Shortly after the White House released the customer experience order last December, Martorana said at MeriTalk’s TMF Forward virtual event that forthcoming rounds of TMF awards likely would be focused more on projects that will foster citizen service improvements.

Today’s announcement of the $100 million TMF set-aside for customer service projects appears to drive toward that goal.

Speaking with MeriTalk today, Martorana said TMF’s plan to target $100 million of customer experience-related projects for lines up closely with both policy directives.

“We are working both with the customer experience executive order and the President’s Management Agenda, looking at both of those as opportunities for us to work collaboratively with agencies,” she said, and in particular looking at the policy goal of improving the government’s customer service to match up with life experiences of citizens.

“There’s this concept of life experiences where a customer – a member of the public – might interact across multiple agencies,” she said. “So we’ve defined some of these life experiences, we are doing some discovery work on those, and I would imagine that we will have component pieces of those – or maybe a whole life experience at some point – coming and looking for further investment” from the TMF, she said.

In its announcement today, the fund said its board that evaluates agency project proposals will “prioritize investing in projects that span across agencies and will cut down on frustrating wait times, duplicative paperwork, and bureaucratic barriers people too often face when interacting with their Government.” Along those same lines, TMF said its board “will also prioritize projects aimed at improving a wide range of essential Federal Government capabilities and systems.”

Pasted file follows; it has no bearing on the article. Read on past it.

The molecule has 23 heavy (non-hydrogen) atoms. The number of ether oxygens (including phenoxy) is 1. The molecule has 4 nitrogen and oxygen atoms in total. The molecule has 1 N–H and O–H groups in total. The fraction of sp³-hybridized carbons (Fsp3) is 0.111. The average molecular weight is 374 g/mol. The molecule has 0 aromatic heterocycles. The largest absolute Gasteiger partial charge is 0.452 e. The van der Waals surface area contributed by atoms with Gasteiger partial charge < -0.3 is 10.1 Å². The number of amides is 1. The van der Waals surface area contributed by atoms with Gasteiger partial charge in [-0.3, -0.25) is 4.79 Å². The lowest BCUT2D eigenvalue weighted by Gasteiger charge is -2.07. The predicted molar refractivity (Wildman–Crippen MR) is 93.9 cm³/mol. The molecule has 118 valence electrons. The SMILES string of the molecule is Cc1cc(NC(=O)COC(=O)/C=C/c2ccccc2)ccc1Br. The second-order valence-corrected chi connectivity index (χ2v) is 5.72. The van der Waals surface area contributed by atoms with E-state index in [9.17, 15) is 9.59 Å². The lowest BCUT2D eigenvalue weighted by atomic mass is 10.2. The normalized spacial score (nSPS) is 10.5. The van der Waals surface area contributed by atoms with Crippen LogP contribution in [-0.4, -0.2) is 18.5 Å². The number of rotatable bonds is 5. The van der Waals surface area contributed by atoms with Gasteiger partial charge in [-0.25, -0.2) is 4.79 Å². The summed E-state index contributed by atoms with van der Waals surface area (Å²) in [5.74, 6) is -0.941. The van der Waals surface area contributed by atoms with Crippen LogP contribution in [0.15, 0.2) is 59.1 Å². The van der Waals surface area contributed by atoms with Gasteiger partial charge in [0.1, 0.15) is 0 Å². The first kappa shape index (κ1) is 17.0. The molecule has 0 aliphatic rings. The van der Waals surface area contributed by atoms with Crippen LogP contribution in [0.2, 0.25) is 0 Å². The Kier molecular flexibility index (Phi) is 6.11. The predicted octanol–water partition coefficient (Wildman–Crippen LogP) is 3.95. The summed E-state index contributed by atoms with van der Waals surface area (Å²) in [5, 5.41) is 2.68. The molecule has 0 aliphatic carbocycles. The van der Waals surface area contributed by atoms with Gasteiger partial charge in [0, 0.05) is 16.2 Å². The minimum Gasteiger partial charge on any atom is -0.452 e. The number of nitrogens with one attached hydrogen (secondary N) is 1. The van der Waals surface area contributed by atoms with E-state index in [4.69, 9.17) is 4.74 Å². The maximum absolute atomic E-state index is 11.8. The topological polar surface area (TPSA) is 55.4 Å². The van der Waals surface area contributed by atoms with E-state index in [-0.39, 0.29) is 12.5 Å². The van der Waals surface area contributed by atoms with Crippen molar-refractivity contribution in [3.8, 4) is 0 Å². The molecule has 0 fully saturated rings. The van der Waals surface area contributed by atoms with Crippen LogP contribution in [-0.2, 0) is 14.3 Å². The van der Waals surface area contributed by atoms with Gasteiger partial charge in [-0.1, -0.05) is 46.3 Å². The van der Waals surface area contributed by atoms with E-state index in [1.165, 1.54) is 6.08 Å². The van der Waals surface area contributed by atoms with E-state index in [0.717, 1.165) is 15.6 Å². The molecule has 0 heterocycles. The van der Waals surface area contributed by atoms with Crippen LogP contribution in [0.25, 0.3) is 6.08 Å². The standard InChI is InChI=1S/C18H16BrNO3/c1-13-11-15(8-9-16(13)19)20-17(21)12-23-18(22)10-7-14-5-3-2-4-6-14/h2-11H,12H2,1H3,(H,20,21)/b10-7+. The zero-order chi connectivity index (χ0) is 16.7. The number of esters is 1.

Renewed Call for Proposals

Federal agencies that want to apply for a piece of the CX-focused $100 million of TMF funding – and have heavy public-facing exposure to citizen service – are being urged to do quickly.

“Any Federal agencies that provide public-facing information, benefits, services, and programs can apply for this funding by Monday, August 1 for expedited consideration, or by September 30, on a rolling basis,” OMB and GSA said.“All Federal agencies and High-Impact Service Providers (HISPs), which serve the largest percentage of people, conduct the greatest volume of transactions annually, and have an outsized impact on the lives of the individuals they serve, are eligible to apply for the designated funding,” the agencies said.

OMB and GSA said the TMF Board’s selection criterial for this round of CX-focused projects will include:

  • Projects that are supported by customer research and data;
  • Projects that “cut across agencies and systems, address immediate security gaps, and improve the public’s ability to access and manage Government services”;
  • Agencies that have technology teams and systems that are capable of rapidly designing, prototyping, and deploying modern digital tools and services based on human-centered design”; and
  • Projects that feature “measurable goals to ensure TMF investments are addressing real customer pain points and gaps in accessibility and equity.”

“Federal service delivery has not kept pace with the needs and expectations of the public,” Federal CIO Martorana said in a statement today.